Monday, December 21, 2020

Pennsy freight cars, Part 6: modeling the wagon-tops

In the previous post in this series, I introduced the wagon-top box cars (or “round roof” cars, as they are sometimes termed) of the Pennsylvania Railroad.  By the early 1950s, they comprised the second largest group of PRR box cars, after the immense Class X29 fleet. And like the X29, they were a very distinctive design, and indeed can be called a signature car. That post is here:

Over the years, there have been a variety of models available for these cars. One might begin with the Athearn metal models of both 40-ft. and 50-ft. cars. These were pretty decent models, having separate ladders and grabs, and accurate bodies. As an example (I don’t own a PRR version), here is the 50-ft. car in DT&I paint. This is an X32A design. (The DT&I was one of several railroads that purchased cars of this design new.)

There once was a Roundhouse styrene version, about which the less said the better. There has for some years been a Bowser “shake the box” molded styrene version, not bad-looking overall but with cast-on details (the separate running board molding is excellent, though). In decorated form, the model has lettering that is not terribly well rendered. Of course the details can be upgraded and proper lettering, such as the decals available from Speedwitch or Middle Division, applied to these cars. Here’s an example, Bowser’s Class X31A, using Speedwitch set D122.

There have been a variety of resin kits produced in HO scale, from West Shore Line and Sunshine. These can sometimes be found for sale on eBay and other on-line sources.

In HO scale brass, there have been several different versions imported (notably by W&R Enterprises), though these tend to be costly and hard to find. Below is a photo of the W&R model, Class X31B, as painted and heavily weathered by Richard Hendrickson. In a nice detail added by Richard, note that the car, originally equipped with automobile racks and thus with a white stripe painted on the right-hand door, has been taken out of that service and the stripe painted over.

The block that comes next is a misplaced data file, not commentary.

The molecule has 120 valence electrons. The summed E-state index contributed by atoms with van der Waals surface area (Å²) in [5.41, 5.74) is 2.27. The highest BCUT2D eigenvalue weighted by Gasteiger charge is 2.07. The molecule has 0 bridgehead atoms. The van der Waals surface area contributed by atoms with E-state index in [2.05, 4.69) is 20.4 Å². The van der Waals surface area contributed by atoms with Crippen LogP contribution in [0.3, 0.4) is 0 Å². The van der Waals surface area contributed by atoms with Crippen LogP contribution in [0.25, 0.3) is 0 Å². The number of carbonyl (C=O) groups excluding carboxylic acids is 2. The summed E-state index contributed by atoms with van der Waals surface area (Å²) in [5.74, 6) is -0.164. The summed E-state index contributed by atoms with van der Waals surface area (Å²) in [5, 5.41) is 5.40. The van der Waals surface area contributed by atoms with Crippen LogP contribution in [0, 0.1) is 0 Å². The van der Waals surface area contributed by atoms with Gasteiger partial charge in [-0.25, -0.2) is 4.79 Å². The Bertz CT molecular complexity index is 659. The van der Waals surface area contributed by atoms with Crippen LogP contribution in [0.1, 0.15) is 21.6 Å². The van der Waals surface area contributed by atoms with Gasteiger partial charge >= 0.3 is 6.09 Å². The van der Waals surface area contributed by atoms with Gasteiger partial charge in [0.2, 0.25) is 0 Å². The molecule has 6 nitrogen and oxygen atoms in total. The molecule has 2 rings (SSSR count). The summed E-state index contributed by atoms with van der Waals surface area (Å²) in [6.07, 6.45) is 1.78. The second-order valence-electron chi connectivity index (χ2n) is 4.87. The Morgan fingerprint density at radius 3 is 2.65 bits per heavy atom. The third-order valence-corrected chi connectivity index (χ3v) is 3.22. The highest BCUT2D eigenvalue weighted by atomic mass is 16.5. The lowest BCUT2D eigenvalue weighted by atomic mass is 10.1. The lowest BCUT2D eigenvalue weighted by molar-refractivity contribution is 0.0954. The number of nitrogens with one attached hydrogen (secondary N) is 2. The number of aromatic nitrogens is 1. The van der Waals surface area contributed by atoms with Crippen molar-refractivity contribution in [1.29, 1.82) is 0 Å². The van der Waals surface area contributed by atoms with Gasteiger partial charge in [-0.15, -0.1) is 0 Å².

There was once a somewhat simplified model of an X31C imported by Nickel Plate Products, and I recently posted descriptions of my work restoring one of those (see the post at: ). One more example: Railworks some years ago imported a brass model of Class X32A. Though not a great model, it certainly captures all the main features.  

But the big news these days is that Rapido Trains is close to releasing what should be a superb model of the most dominant variation numerically, the X31A single-door car. (They are also doing double-door X31s.) You can visit their website for updates on progress with this model (the page is at: ). I don’t know if it’s official, but it’s being said that these will cost $49.95, U.S.  Below is one of their photos of a pilot model, with the inset roof feature quite visible.

The wagon-top cars are really “signature” freight cars of the Pennsylvania Railroad, and deserve inclusion in any model freight car fleet from the 1930s to the 1960s. They were numerous cars and, especially the single-door box car sub-classes, went everywhere.Like the X29, they were ubiquitous in North American railroading, and should be in your fleet, too.

Tony Thompson

1 comment:

  1. Just have to comment. You are doing a great job on PRR.